Commission Opinion [COM(1997)2001 final - Not published in the Official Journal]
Commission Report [COM(1998)700 final - Not published in the Official Journal]
Commission Report [COM(1999)505 final - Not published in the Official Journal]
Commission Report [COM(2000)705 final - Not published in the Official Journal]
Commission Report [COM(2001)700 final - SEC(2001)1748 - Not published in the Official Journal]
Commission Report [COM(2002)700 final - SEC(2002)1404 - Not published in the Official Journal]
Commission Report [COM(2003) 675 final - SEC(2003) 1205 - Not published in the Official Journal]
Treaty of Accession to the European Union [Official Journal L 236 of 23.09.2003]
In its Opinion of July 1997 the Commission considered that significant progress had been made. It noted that Hungary was progressively taking on the Community acquis related to the free movement of goods and that it had already transposed the most important directives. However, the Commission considered that further work was needed in the area of standards and certification.
The November 1998 Report noted some progress in this area but called for institutional capacity to be strengthened in order to ensure the proper implementation of legislation, especially in the field of standardisation.
The October 1999 Report once again noted some progress in the field of standardisation but called for extra effort to enable Hungary to become a full member of European standards bodies.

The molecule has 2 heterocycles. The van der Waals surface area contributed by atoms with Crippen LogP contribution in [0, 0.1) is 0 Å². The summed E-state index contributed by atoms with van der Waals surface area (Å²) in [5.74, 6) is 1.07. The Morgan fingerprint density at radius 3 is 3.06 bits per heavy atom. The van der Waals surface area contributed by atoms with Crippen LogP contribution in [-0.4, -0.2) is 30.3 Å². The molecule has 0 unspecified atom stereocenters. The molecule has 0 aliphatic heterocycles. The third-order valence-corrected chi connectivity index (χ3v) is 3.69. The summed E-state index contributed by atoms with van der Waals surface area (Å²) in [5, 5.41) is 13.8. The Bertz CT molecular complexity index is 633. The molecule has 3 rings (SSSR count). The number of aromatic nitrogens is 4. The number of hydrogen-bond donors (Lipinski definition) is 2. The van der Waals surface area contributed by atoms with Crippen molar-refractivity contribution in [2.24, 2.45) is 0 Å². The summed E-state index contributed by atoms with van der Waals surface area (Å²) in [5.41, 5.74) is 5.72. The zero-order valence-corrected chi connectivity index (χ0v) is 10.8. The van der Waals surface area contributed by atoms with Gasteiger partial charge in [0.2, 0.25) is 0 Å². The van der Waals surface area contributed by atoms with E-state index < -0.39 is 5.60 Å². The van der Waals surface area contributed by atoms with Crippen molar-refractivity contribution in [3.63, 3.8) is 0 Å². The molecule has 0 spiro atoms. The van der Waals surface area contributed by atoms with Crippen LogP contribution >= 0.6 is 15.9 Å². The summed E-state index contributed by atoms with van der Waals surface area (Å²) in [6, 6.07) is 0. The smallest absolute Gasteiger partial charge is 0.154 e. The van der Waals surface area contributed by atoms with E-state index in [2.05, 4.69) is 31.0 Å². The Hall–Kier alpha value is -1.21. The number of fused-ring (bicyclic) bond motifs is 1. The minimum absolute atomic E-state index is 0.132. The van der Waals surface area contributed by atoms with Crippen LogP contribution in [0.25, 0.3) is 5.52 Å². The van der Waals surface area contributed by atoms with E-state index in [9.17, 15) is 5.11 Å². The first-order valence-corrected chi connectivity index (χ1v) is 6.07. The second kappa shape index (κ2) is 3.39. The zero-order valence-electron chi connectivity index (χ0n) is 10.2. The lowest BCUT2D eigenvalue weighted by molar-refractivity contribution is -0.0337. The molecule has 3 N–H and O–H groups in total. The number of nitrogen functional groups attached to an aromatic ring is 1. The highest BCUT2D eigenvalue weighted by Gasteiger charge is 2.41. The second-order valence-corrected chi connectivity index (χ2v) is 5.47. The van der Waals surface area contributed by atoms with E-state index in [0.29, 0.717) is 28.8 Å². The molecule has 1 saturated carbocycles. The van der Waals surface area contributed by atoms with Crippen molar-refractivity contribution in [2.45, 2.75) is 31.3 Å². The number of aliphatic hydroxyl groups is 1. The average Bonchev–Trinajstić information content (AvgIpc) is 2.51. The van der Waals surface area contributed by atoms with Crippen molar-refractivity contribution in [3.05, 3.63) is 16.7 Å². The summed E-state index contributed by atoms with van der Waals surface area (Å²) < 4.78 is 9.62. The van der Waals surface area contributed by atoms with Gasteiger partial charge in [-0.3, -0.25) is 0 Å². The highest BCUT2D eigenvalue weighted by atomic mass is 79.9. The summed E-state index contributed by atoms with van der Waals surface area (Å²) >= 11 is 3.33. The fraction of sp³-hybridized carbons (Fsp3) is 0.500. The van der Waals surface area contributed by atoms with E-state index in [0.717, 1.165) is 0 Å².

In its November 2000 Report, the Commission noted that Hungary had made steady progress in the area of free movement of goods and the customs union.
The November 2001 Report noted steady progress.
In its October 2002 Report, the Commission noted further steady progress concerning the acquis on the free movement of goods and the customs union.
The November 2003 Report notes that Hungary is meeting most of the requirements, but needs to make further efforts in certain areas.
The Treaty of Accession was signed on 16 April 2003 and accession took place on 1 May 2004.
Free movement of goods can only be achieved by removing measures which restrict trade - not only customs duties and quantitative restrictions but all measures with equivalent, i.e. protectionist, effect.
Where technical standards are not harmonised, the principle of mutual recognition of national rules applies (in line with the Cassis de Dijon judgment).